Various embodiments of the invention allow customized solutions to cooling that can reduce power draw while providing improved heat removal for computer systems. Battery life improvements can be realized in the multi-core mobile environment. Active cooling power consumption in the high power draw server space can be reduced in larger processor configurations where scaling increases the benefit of cooling according to power state. Matching active cooling power draw to the cores as necessary also increases the efficiency of the system as a whole.
While the regions being separately cooled have been described in various embodiments above as processing cores, in fact there are potentially multiple different compute units on processor integrated circuits that may be separately controlled for both power management and cooling purposes. Thus, e.g., an individual compute unit, such as a processing core, a graphics processing unit (GPU), a memory controller, an I/O controller, etc., may potentially be an individual region for the sake of thermal analysis/control. Thus, e.g., if the compute unit has its own distinct instruction pipeline, it will produce varying amounts of heat dependent on its instruction workload even if it shares a clock or voltage with other compute units, but especially so if it does not. Thus, cooling various regions of a processor integrated circuit typically includes separately cooling one or groups of cores according to their power management state, but may include other types of regions on the integrated circuit.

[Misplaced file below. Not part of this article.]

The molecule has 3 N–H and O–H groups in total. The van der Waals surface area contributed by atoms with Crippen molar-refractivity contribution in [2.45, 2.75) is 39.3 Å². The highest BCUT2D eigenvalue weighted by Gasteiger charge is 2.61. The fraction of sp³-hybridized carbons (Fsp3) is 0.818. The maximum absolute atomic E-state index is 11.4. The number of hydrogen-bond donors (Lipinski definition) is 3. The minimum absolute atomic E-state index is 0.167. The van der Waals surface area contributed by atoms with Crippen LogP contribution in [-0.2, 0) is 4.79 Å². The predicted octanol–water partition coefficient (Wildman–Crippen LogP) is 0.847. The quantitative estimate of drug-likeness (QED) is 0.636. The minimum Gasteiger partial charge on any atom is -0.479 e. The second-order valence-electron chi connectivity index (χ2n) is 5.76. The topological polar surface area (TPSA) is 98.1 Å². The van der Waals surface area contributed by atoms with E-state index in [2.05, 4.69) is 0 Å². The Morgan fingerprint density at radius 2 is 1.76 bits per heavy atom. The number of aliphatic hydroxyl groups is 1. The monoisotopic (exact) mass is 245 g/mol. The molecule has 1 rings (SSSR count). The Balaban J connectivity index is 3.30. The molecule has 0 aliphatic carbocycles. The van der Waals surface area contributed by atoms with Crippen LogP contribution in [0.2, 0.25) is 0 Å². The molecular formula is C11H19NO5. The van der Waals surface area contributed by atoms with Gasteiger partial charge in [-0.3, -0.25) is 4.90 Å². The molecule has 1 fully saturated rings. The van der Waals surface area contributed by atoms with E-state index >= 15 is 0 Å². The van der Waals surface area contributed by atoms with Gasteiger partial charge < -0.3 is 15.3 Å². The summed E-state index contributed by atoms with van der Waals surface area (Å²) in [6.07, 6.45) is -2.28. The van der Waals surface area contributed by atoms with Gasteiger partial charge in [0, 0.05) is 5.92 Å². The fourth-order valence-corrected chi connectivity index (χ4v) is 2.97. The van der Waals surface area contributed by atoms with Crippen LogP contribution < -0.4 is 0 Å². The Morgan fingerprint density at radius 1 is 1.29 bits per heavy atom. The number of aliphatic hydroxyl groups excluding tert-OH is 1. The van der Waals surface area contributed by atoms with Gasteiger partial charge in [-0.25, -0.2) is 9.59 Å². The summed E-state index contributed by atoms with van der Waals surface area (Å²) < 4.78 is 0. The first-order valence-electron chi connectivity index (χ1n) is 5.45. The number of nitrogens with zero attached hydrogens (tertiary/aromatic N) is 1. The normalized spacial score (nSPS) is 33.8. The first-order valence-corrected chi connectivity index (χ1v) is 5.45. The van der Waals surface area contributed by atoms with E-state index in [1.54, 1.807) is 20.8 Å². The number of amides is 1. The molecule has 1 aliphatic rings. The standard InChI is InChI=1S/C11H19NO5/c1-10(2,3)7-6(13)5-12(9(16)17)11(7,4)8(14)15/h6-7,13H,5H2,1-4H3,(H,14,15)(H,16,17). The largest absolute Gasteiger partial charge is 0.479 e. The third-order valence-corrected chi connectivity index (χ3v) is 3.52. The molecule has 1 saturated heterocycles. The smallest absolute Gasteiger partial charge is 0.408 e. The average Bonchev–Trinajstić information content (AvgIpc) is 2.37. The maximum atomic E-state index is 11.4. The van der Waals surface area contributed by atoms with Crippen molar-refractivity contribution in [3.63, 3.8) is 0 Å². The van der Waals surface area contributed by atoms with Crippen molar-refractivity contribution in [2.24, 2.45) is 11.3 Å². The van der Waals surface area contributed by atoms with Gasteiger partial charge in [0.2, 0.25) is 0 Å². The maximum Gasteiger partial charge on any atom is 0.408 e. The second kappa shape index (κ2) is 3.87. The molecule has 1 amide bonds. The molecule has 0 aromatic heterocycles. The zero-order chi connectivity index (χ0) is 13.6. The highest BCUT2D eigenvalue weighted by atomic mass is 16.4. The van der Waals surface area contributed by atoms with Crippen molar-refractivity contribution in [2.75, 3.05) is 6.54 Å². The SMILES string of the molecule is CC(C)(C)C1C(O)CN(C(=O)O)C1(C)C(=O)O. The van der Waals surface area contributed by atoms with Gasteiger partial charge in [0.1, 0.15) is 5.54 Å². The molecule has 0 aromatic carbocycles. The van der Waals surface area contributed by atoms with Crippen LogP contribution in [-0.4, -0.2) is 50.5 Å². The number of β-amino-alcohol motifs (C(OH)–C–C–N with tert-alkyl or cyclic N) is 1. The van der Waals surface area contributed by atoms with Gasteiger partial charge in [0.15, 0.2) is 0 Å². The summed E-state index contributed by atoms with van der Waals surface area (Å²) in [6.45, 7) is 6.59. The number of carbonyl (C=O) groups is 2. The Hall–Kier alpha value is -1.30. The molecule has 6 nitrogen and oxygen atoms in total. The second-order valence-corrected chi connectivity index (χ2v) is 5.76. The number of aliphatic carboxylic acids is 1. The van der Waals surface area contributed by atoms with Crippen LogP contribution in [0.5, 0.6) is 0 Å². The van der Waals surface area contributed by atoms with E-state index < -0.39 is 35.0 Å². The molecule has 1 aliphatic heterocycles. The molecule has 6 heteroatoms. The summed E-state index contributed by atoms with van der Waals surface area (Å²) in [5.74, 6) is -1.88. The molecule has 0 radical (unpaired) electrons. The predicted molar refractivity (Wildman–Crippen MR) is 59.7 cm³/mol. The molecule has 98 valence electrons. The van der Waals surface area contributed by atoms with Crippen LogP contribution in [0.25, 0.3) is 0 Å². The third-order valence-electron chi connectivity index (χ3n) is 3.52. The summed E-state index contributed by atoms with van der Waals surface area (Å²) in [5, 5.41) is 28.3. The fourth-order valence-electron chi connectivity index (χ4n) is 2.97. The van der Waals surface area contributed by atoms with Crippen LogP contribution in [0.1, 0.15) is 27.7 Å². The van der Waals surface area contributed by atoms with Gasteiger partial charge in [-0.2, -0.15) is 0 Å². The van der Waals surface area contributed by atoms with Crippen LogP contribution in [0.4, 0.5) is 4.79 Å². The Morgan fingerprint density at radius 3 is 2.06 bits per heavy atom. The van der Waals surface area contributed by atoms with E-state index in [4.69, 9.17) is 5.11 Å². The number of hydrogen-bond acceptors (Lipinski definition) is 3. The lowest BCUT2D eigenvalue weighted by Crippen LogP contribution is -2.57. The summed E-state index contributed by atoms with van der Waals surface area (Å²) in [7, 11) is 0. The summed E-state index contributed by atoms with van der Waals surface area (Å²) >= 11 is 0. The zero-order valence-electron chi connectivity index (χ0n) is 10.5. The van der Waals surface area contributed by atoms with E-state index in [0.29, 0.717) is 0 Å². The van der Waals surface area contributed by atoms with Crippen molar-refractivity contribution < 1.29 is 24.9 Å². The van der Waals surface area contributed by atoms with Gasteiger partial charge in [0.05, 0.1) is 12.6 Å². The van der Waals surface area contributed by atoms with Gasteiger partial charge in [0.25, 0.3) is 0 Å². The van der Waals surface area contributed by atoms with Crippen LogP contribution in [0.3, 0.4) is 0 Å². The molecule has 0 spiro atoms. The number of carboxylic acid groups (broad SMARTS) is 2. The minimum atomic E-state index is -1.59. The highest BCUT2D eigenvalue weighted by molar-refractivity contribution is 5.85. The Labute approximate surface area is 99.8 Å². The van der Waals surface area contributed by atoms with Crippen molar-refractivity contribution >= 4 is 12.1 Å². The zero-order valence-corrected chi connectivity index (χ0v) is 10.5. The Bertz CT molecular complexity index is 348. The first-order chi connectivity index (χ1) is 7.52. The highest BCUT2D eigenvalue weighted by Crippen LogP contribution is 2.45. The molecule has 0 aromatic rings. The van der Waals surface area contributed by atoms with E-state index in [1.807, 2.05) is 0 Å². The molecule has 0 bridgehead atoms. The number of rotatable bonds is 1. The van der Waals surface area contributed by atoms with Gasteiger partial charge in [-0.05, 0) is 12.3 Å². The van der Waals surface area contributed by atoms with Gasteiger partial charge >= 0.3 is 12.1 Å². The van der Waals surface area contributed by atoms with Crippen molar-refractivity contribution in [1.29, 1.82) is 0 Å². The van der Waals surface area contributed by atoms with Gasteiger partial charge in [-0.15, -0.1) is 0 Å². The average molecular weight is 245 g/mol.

Thus, various embodiments have been described. Note that the description of the invention set forth herein is illustrative, and is not intended to limit the scope of the invention as set forth in the following claims. Variations and modifications of the embodiments disclosed herein may be made based on the description set forth herein, without departing from the scope of the invention as set forth in the following claims.
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| || |
|U.S. Classification||361/679.53, 700/299, 361/689, 713/322, 361/699, 700/300, 165/80.3, 713/320, 165/80.4, 361/679.46, 165/80.5, 361/688, 62/3.2, 257/714, 62/259.2, 702/130, 361/719, 713/300, 165/104.33|
|International Classification||G06F1/00, H05K7/20|
|Cooperative Classification||G06F2200/201, G06F1/206|
|Sep 9, 2009||AS||Assignment|
Free format text: ASSIGNMENT OF ASSIGNORS INTEREST;ASSIGNORS:MOWRY, ANTHONY C.;FARBER, DAVID G.;AUSTIN, MICHAEL J.;AND OTHERS;REEL/FRAME:023206/0804
Owner name: ADVANCED MICRO DEVICES, INC., CALIFORNIA
Effective date: 20090529